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Chemistry Nobel Laureate Irwin Rose Dies

Biochemist shared 2004 prize for work on regulated protein degradation

by Jyllian Kemsley
June 4, 2015 | A version of this story appeared in Volume 93, Issue 23

Credit: Paul R. Kennedy
Photograph of Irwin Rose.
Credit: Paul R. Kennedy

Biochemist Irwin (Ernie) Rose, who shared the 2004 Nobel Prize in Chemistry for research on regulated protein degradation, died on June 2 at age 88.

Rose spent much of his career as a research scientist at the Fox Chase Cancer Center in Philadelphia. There, he collaborated with fellow Nobel Prize winners Aaron Ciechanover and Avram Hershko of Technion—Israel Institute of Technology.

Starting in the 1970s, the trio identified the small regulatory polypeptide, now known as ubiquitin, that cells attach to other proteins to label them for degradation by a protease. The researchers went on to discover more proteins that activate ubiquitin and add it to targets.

At the time of this research, attaching ubiquitin to a protein represented a new kind of posttranslational modification. “With his deep knowledge and ability to think far out of the box, Ernie was able to take us out of the swamp where we were drowning” to discover the mechanism of ubiquitin tagging, Ciechanover says.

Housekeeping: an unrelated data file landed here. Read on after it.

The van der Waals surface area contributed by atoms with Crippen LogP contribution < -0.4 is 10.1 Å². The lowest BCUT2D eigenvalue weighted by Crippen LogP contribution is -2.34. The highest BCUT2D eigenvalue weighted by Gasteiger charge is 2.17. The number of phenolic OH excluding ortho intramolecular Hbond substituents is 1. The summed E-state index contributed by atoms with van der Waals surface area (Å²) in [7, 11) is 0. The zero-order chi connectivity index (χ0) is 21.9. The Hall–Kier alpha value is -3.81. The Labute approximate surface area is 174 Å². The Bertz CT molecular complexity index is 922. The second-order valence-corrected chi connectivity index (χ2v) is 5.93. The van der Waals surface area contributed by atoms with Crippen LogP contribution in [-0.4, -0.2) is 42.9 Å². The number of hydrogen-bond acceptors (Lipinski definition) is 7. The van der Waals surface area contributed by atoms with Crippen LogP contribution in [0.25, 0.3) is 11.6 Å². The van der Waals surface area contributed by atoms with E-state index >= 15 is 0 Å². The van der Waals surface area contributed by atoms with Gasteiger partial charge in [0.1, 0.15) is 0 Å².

Rose “also contributed enormously to our understanding of enzyme function in general, creating novel methodologies and new ways of thinking about reaction mechanisms,” says Judith P. Klinman, a chemistry professor at the University of California, Berkeley. Klinman worked with Rose as a postdoctoral researcher and later as a colleague at Fox Chase.

Adds Klinman, “He was a formidable example of how to pursue basic research with curiosity, integrity, and a fierce determination to uncover the ‘truth’ behind the question at hand.”


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